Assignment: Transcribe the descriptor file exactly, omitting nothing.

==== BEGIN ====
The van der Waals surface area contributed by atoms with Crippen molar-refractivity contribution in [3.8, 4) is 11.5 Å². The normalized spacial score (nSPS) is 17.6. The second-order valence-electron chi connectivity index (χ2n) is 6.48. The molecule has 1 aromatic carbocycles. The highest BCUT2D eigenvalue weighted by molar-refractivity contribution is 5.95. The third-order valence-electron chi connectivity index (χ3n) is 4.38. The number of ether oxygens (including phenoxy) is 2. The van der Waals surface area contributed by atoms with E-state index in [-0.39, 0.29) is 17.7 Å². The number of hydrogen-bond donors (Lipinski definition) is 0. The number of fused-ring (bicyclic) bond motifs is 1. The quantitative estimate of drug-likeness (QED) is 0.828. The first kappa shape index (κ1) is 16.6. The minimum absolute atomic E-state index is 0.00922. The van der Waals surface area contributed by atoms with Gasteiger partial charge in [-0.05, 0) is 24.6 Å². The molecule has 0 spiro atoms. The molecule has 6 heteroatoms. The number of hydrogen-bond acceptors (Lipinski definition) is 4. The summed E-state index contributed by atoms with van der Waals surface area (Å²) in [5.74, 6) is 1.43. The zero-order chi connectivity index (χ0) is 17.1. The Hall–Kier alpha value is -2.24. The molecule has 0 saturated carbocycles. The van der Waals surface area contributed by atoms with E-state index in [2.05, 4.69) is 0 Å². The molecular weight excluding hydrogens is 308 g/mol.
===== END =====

The van der Waals surface area contributed by atoms with Crippen molar-refractivity contribution in [3.8, 4) is 11.5 Å². The normalized spacial score (nSPS) is 17.6. The second-order valence-electron chi connectivity index (χ2n) is 6.48. The molecule has 1 aromatic carbocycles. The highest BCUT2D eigenvalue weighted by molar-refractivity contribution is 5.95. The third-order valence-electron chi connectivity index (χ3n) is 4.38. The number of ether oxygens (including phenoxy) is 2. The van der Waals surface area contributed by atoms with E-state index in [-0.39, 0.29) is 17.7 Å². The number of hydrogen-bond donors (Lipinski definition) is 0. The number of fused-ring (bicyclic) bond motifs is 1. The quantitative estimate of drug-likeness (QED) is 0.828. The first kappa shape index (κ1) is 16.6. The minimum absolute atomic E-state index is 0.00922. The van der Waals surface area contributed by atoms with Gasteiger partial charge in [-0.05, 0) is 24.6 Å². The molecule has 0 spiro atoms. The molecule has 6 heteroatoms. The number of hydrogen-bond acceptors (Lipinski definition) is 4. The summed E-state index contributed by atoms with van der Waals surface area (Å²) in [5.74, 6) is 1.43. The zero-order chi connectivity index (χ0) is 17.1. The Hall–Kier alpha value is -2.24. The molecule has 0 saturated carbocycles. The van der Waals surface area contributed by atoms with E-state index in [2.05, 4.69) is 0 Å². The molecular weight excluding hydrogens is 308 g/mol.